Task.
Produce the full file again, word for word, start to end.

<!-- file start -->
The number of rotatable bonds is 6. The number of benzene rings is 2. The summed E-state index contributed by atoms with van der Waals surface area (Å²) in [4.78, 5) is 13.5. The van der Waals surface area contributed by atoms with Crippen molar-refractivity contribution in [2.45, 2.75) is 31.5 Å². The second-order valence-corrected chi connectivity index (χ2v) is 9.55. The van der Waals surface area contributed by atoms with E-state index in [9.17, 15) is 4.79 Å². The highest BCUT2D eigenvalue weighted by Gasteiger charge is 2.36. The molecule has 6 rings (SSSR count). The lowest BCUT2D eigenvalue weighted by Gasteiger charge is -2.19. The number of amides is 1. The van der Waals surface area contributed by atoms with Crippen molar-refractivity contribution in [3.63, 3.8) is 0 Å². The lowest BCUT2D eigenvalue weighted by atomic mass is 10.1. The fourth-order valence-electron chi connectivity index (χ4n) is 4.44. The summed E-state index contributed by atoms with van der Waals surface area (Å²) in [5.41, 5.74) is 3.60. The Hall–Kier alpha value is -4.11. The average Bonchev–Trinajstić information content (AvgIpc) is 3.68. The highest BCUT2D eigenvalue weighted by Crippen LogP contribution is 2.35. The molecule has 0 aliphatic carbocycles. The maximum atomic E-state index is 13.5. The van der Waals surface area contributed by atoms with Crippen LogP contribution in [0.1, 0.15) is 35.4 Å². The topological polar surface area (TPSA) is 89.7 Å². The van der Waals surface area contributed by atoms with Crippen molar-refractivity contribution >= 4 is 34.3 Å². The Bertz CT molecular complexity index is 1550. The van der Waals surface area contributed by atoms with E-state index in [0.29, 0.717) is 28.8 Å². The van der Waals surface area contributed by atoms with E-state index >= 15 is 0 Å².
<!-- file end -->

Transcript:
The number of rotatable bonds is 6. The number of benzene rings is 2. The summed E-state index contributed by atoms with van der Waals surface area (Å²) in [4.78, 5) is 13.5. The van der Waals surface area contributed by atoms with Crippen molar-refractivity contribution in [2.45, 2.75) is 31.5 Å². The second-order valence-corrected chi connectivity index (χ2v) is 9.55. The van der Waals surface area contributed by atoms with E-state index in [9.17, 15) is 4.79 Å². The highest BCUT2D eigenvalue weighted by Gasteiger charge is 2.36. The molecule has 6 rings (SSSR count). The lowest BCUT2D eigenvalue weighted by Gasteiger charge is -2.19. The number of amides is 1. The van der Waals surface area contributed by atoms with Crippen molar-refractivity contribution in [3.63, 3.8) is 0 Å². The lowest BCUT2D eigenvalue weighted by atomic mass is 10.1. The fourth-order valence-electron chi connectivity index (χ4n) is 4.44. The summed E-state index contributed by atoms with van der Waals surface area (Å²) in [5.41, 5.74) is 3.60. The Hall–Kier alpha value is -4.11. The average Bonchev–Trinajstić information content (AvgIpc) is 3.68. The highest BCUT2D eigenvalue weighted by Crippen LogP contribution is 2.35. The molecule has 0 aliphatic carbocycles. The maximum atomic E-state index is 13.5. The van der Waals surface area contributed by atoms with Crippen LogP contribution in [0.1, 0.15) is 35.4 Å². The topological polar surface area (TPSA) is 89.7 Å². The van der Waals surface area contributed by atoms with Crippen molar-refractivity contribution >= 4 is 34.3 Å². The Bertz CT molecular complexity index is 1550. The van der Waals surface area contributed by atoms with E-state index in [0.29, 0.717) is 28.8 Å². The van der Waals surface area contributed by atoms with E-state index >= 15 is 0 Å².